Id. at 1359-60 (case citations omitted)(emphasis in original). Nonetheless, we must take into account all evidence bearing on its validity regardless of whether considered it was by the PTO.
In determining whether a patent is invalid, a district court must engage in a two-part analysis. See Helifix, 208 F.3d at 1346; see also Lemelson v. General Mills, Inc. 968 F.2d 1202, 1206 (Fed. Cir. 1992). We must first construe the disputed claims terms, and then compare the terms to the prior art. See Helifix, 208 F.3d at 1346.
Claim construction is a matter of law. Markman v. Westview Instruments, Inc., 52 F.3d 967, 979 (Fed. Cir. 1995)(en banc), aff'd, 517 U.S. 370, 116 S.Ct. 1384 (1996). "It is a 'bedrock principle' of patent law that 'the claims of a patent define the invention to which a patentee is entitled the right to exclude.'" Phillips v. AWH Corp., 415 F.3d 1303, 1312 (Fed. Cir. 2005)(quoting Innova/Pure Water, Inc. v. Safari Water Filtration Sys., Inc., 381 F.3d 1111, 1115 (Fed. Cir. 2004)). The words of a claim are generally given their "ordinary and customary meaning." Id. (quoted case omitted). "[T]he ordinary and customary meaning of a claim term is the meaning that the term would have to a person of ordinary skill in the art...at the time of the invention." Id. at 1313. We determine this meaning primarily through intrinsic evidence, i.e. the claim language, the specification and the prosecution history. See Power-One, Inc. v. Artesyn Technologies, Inc., 599 F.3d 1343, 1348 (Fed. Cir. 2010); see also Phillips, 381 F.3d at 1312-17 (defining intrinsic evidence); Arlington Indus., Inc. V. Bridgeport Fittings, Inc., No. 01-0485, 2008 WL 542966, at *1 (M.D. Pa. Feb. 25, 2008). We may also consider extrinsic evidence, such as dictionaries, treatises, and expert testimony, to shed light on claim construction, but such evidence "is less significant than the intrinsic record" and "is unlikely to result in a reliable interpretation of patent claim scope unless considered in the context of the intrinsic evidence." Phillips, 381 F.3d at 1317-19.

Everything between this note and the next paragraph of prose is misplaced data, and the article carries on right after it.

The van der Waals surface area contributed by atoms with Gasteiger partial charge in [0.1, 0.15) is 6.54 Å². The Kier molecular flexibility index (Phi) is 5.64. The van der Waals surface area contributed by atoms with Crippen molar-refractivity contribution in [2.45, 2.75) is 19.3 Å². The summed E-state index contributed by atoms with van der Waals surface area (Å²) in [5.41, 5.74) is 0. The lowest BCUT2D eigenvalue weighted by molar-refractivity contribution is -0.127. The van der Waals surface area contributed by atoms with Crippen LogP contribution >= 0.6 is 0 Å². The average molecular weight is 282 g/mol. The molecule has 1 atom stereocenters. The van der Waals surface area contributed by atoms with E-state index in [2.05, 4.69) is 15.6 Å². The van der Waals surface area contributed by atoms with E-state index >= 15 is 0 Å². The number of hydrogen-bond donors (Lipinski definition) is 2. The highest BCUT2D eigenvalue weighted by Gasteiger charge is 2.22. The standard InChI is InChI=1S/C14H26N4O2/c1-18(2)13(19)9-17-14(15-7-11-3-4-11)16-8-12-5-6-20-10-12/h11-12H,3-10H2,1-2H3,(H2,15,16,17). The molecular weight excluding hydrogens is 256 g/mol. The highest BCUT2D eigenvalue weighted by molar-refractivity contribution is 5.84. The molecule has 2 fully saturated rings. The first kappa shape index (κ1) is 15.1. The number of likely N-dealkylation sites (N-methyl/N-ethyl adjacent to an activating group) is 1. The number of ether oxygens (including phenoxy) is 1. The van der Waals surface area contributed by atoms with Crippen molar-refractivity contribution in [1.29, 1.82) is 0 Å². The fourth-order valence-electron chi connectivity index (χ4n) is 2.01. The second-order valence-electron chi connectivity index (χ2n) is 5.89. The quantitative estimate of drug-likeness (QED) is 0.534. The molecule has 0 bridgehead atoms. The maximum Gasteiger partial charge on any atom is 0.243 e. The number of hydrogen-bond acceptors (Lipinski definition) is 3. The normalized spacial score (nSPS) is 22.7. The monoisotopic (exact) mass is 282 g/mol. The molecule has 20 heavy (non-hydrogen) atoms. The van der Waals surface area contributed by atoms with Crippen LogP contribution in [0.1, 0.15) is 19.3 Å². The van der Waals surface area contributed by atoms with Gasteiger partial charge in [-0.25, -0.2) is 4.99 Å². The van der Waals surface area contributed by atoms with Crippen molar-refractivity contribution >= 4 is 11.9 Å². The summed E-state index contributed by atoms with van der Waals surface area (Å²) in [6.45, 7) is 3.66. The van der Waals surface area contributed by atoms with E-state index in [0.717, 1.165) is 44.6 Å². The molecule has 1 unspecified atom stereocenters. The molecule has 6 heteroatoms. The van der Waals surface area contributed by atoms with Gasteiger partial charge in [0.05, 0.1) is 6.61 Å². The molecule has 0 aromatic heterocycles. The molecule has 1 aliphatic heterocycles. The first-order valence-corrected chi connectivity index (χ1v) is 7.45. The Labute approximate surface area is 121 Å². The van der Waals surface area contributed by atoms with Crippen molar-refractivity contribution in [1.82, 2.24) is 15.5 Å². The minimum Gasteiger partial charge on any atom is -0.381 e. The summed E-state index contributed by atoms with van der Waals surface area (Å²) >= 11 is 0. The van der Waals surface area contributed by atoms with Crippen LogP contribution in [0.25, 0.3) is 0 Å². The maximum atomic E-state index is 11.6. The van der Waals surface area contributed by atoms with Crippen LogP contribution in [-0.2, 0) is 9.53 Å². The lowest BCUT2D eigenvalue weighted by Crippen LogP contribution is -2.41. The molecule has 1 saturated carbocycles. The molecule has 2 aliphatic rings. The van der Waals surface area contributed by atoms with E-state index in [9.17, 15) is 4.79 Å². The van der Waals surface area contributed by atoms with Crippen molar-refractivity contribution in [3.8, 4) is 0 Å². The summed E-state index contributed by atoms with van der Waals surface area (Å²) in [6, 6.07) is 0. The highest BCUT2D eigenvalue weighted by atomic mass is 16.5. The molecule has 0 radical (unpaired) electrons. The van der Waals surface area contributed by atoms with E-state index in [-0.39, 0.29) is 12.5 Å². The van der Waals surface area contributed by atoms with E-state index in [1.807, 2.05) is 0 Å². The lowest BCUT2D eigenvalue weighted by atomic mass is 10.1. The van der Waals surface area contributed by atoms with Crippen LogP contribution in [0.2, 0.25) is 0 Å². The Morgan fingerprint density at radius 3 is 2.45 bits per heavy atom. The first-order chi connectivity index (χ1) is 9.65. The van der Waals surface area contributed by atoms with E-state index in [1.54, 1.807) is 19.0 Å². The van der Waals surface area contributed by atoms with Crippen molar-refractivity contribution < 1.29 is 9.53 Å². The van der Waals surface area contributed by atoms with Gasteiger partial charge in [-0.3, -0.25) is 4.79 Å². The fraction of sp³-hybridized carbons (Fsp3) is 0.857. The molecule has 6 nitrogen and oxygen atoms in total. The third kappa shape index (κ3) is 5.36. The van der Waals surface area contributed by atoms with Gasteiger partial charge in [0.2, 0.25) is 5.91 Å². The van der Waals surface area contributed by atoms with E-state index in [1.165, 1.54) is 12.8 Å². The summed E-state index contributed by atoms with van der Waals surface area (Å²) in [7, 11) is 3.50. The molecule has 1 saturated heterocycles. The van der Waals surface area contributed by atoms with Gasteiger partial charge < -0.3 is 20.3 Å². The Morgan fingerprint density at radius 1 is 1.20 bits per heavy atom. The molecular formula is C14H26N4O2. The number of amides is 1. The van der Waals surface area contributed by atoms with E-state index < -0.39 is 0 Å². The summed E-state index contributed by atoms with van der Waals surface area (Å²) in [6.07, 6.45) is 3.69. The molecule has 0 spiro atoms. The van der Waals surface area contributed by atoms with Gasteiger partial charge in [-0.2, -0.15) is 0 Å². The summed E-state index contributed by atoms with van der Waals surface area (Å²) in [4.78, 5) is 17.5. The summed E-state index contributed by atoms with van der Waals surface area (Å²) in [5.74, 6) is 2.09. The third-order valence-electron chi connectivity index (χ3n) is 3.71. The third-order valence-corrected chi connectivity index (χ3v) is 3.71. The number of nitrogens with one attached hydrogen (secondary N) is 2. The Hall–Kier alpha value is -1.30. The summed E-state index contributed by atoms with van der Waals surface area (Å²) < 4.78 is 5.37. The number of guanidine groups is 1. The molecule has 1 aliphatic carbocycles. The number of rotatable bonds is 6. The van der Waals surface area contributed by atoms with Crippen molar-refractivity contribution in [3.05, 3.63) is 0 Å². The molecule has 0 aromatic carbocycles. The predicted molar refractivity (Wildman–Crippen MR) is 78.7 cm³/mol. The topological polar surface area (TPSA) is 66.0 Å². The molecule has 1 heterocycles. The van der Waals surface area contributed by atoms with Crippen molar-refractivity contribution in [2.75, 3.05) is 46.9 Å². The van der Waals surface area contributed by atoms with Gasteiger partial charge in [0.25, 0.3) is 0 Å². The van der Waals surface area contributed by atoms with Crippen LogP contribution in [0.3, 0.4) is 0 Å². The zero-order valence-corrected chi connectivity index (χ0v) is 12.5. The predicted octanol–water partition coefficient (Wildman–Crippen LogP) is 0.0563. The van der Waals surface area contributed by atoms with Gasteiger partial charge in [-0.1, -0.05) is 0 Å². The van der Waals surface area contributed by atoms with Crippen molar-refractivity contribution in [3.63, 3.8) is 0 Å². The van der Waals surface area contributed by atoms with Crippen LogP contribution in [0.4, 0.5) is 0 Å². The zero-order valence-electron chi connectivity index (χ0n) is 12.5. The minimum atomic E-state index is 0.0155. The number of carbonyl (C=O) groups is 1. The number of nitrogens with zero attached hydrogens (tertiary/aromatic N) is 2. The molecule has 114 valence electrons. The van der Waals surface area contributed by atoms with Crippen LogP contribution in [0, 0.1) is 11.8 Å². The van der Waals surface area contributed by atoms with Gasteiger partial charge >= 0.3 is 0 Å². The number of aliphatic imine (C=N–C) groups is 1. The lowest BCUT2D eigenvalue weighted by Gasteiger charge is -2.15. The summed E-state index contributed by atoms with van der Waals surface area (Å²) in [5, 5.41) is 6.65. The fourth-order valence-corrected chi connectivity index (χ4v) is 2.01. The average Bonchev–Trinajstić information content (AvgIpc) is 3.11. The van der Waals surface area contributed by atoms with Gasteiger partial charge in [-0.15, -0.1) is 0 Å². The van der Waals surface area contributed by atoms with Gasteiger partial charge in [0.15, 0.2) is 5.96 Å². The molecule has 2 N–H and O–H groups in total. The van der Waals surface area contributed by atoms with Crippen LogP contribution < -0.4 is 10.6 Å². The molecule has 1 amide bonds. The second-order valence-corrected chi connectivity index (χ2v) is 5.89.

In some instances, the ordinary meaning of claim language "as understood by a person of skill in the art may be readily apparent even to lay judges, and claim construction...involves little more than the application of the widely accepted meaning of commonly understood words." Id. at 1314. A patentee, however, "may choose to be his own lexicographer and use terms in a manner other than their ordinary meaning, as long as the special definition of the term is clearly stated in the patent specification or file history." Vitronics Corp. v. Conceptronic, Inc., 90 F.3d 1576, 1582 (Fed. Cir. 1996). Thus, it is necessary for a court to review the specification to determine whether a patentee has used any terms in a manner different from their ordinary meaning. Id. Nonetheless, a court must avoid the danger of importing limitations from the specification into the claim. Phillips, 415 F.3d at 1323. "[T]he line between construing terms and importing limitations can be discerned with reasonable certainty and predictability if [a] court's focus remains on understanding how a person of ordinary skill in the art would understand the claim terms." Id. Although a specification may describe certain embodiments of an invention, the Federal Circuit cautions against confining the claims to those embodiments. Id. Nevertheless, the Federal Circuit makes clear that if a claim term is construed in a manner that would render an embodiment in the specification outside ...